Photographers face many challenges in the digital era, none more significant than having their works copied and repurposed without approval. In the two cases discussed below, the photographers took their infringement cases to court and initially lost. According to photography rights advocates, the lower courts have generally not been supportive in protecting the arts, which has led to a wave of rulings like these. Such rulings negatively impact the fees available for stock images, which is a significant revenue stream for many photographers.
The skyline photo turned film festival poster
Brammer v. Violent Hues Productions, LLC, 922 F.3d 255 (4th Cir. 2019), involves the Violent Hues Film Festival’s use of one of Russell Brammer’s long-exposure photos of city skylines at night as the backdrop for a 2018 poster. The Washington, DC–based photographer sued the festival, but the district court dismissed the case on summary judgment. Despite the apparent infringement for commercial use, the court ruled that the festival had sufficiently “transformed” Brammer’s work and had done so in good faith.
The Fourth Circuit reversed the decision, finding the lower court erred in considering Violent Hues’ supposed “good faith” in using the photograph, which was downloaded from a website that clearly stated the image was copyrighted. The appellate court added that image was not sufficiently transformed from the original work to constitute fair use.
The teeth of the matter
The second case, Pohl v. MH Sub I LLC, involves a dentist who took before-and-after photographs of his patients’ teeth. The accused infringer posted the photos on websites of at least seven other dentists without permission. The district court granted summary judgment, holding that Dr. Pohl’s photographs were not sufficiently creative or original to merit copyright protection.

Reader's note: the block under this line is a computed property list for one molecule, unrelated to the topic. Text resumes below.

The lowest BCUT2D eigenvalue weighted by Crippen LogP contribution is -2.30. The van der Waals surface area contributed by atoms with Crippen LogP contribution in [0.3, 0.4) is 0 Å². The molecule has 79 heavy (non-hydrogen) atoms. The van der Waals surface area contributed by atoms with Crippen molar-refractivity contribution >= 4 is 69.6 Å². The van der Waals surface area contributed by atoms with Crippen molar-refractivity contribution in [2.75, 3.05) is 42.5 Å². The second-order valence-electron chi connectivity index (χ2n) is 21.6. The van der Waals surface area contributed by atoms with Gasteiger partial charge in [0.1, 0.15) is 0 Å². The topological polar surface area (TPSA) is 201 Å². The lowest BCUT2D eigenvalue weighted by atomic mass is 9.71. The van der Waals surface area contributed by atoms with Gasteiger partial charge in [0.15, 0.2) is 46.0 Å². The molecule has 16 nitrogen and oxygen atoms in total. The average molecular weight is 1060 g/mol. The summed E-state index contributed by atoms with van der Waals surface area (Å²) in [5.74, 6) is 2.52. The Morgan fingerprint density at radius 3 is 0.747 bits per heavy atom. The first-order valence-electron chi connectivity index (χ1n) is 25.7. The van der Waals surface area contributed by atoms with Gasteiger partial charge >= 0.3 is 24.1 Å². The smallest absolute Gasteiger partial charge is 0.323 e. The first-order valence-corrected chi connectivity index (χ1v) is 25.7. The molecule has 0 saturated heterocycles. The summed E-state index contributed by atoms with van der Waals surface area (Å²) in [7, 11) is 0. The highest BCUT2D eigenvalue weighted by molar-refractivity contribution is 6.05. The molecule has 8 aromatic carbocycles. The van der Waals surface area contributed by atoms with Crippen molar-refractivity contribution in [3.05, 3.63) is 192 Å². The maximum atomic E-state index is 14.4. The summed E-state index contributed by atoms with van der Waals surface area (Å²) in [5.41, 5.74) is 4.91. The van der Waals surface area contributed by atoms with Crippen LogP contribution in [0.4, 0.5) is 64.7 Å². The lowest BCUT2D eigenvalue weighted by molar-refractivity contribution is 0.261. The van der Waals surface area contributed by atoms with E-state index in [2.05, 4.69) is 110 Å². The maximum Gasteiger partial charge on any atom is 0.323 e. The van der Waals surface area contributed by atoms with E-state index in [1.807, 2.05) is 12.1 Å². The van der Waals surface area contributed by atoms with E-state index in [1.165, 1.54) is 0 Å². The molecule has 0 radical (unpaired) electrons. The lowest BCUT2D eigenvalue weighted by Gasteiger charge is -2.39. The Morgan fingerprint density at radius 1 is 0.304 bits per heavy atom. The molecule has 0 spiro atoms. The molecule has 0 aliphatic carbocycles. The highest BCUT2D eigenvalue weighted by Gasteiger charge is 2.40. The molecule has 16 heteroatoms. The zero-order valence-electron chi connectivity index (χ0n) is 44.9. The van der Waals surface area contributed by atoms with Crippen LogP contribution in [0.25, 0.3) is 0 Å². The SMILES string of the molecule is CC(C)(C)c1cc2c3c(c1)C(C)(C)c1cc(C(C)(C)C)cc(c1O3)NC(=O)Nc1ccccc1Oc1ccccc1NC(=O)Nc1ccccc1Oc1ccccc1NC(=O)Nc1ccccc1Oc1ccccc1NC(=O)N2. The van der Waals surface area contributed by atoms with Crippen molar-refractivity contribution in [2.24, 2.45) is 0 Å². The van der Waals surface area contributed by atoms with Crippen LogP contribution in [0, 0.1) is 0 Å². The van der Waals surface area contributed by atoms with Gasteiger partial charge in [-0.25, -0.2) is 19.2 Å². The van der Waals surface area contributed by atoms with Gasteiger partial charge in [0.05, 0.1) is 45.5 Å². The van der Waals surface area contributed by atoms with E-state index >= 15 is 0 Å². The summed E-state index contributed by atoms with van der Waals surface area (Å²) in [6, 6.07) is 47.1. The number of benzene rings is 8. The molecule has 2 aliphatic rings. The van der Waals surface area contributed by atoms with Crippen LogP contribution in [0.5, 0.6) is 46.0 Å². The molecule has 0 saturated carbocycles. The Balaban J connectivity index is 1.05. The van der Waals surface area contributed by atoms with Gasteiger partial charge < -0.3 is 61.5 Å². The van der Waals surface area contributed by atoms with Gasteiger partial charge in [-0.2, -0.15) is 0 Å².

The Eleventh Circuit reversed the lower court decision, finding that the district court had not viewed the summary-judgment evidence in the light most favorable to Dr. Pohl. By failing to credit evidence that contradicted some of its factual conclusions, the district court improperly weighed the evidence and resolved disputed issues in favor of the defendant. While the district court characterized the taking of the photos as involving only “the most rudimentary and basic task for photographers since the era of the daguerreotype,” the appellate court found there were genuine issues of material fact as to whether Dr. Pohl made sufficiently creative decisions in taking the photographs, “no matter how crude, humble or obvious” they may have been.
Reversed and remanded
Both cases were reversed and remanded for trial. The Supreme Court once said works need only have some “creative spark” to be protected by intellectual property laws regardless of the aesthetic merit.
Those whose images or intellectual property are taken without permission need not give up. Even after the lower courts ruled against these two photographers, they appealed their cases and won. Intellectual property attorneys often handle this type of litigation to secure damages and prevent unauthorized use.